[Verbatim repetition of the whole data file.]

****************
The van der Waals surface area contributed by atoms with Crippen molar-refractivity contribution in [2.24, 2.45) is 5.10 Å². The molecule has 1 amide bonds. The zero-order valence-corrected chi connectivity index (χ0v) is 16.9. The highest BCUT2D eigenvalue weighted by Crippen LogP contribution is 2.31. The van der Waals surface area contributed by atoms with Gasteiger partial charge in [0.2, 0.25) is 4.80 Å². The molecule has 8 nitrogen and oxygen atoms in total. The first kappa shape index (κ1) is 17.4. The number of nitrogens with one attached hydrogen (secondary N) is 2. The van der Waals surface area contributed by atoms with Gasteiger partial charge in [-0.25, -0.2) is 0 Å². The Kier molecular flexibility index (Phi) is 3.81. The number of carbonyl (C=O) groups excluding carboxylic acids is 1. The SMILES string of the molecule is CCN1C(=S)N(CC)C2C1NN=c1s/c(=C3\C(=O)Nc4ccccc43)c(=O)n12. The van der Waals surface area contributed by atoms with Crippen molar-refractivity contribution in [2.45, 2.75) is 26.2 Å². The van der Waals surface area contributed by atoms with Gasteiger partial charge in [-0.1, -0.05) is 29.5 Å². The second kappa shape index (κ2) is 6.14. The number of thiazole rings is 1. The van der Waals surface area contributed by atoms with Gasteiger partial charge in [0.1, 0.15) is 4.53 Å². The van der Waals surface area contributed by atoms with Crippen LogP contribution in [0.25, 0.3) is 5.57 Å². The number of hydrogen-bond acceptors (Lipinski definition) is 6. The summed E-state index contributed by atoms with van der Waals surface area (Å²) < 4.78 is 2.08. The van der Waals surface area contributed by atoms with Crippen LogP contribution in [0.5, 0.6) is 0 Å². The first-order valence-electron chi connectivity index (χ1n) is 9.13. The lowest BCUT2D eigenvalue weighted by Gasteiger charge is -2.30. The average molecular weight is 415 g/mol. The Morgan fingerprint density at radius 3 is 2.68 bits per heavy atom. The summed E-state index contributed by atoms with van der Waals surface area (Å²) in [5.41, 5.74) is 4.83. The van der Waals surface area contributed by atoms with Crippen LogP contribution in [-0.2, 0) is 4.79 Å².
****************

The van der Waals surface area contributed by atoms with Crippen molar-refractivity contribution in [2.24, 2.45) is 5.10 Å². The molecule has 1 amide bonds. The zero-order valence-corrected chi connectivity index (χ0v) is 16.9. The highest BCUT2D eigenvalue weighted by Crippen LogP contribution is 2.31. The van der Waals surface area contributed by atoms with Gasteiger partial charge in [0.2, 0.25) is 4.80 Å². The molecule has 8 nitrogen and oxygen atoms in total. The first kappa shape index (κ1) is 17.4. The number of nitrogens with one attached hydrogen (secondary N) is 2. The van der Waals surface area contributed by atoms with Gasteiger partial charge in [-0.25, -0.2) is 0 Å². The Kier molecular flexibility index (Phi) is 3.81. The number of carbonyl (C=O) groups excluding carboxylic acids is 1. The SMILES string of the molecule is CCN1C(=S)N(CC)C2C1NN=c1s/c(=C3\C(=O)Nc4ccccc43)c(=O)n12. The van der Waals surface area contributed by atoms with Crippen molar-refractivity contribution in [2.45, 2.75) is 26.2 Å². The van der Waals surface area contributed by atoms with Gasteiger partial charge in [-0.1, -0.05) is 29.5 Å². The second kappa shape index (κ2) is 6.14. The number of thiazole rings is 1. The van der Waals surface area contributed by atoms with Gasteiger partial charge in [0.1, 0.15) is 4.53 Å². The van der Waals surface area contributed by atoms with Crippen LogP contribution in [0.25, 0.3) is 5.57 Å². The number of hydrogen-bond acceptors (Lipinski definition) is 6. The summed E-state index contributed by atoms with van der Waals surface area (Å²) < 4.78 is 2.08. The van der Waals surface area contributed by atoms with Crippen LogP contribution in [0.5, 0.6) is 0 Å². The first-order valence-electron chi connectivity index (χ1n) is 9.13. The lowest BCUT2D eigenvalue weighted by Gasteiger charge is -2.30. The average molecular weight is 415 g/mol. The Morgan fingerprint density at radius 3 is 2.68 bits per heavy atom. The summed E-state index contributed by atoms with van der Waals surface area (Å²) in [5.41, 5.74) is 4.83. The van der Waals surface area contributed by atoms with Crippen LogP contribution in [-0.2, 0) is 4.79 Å².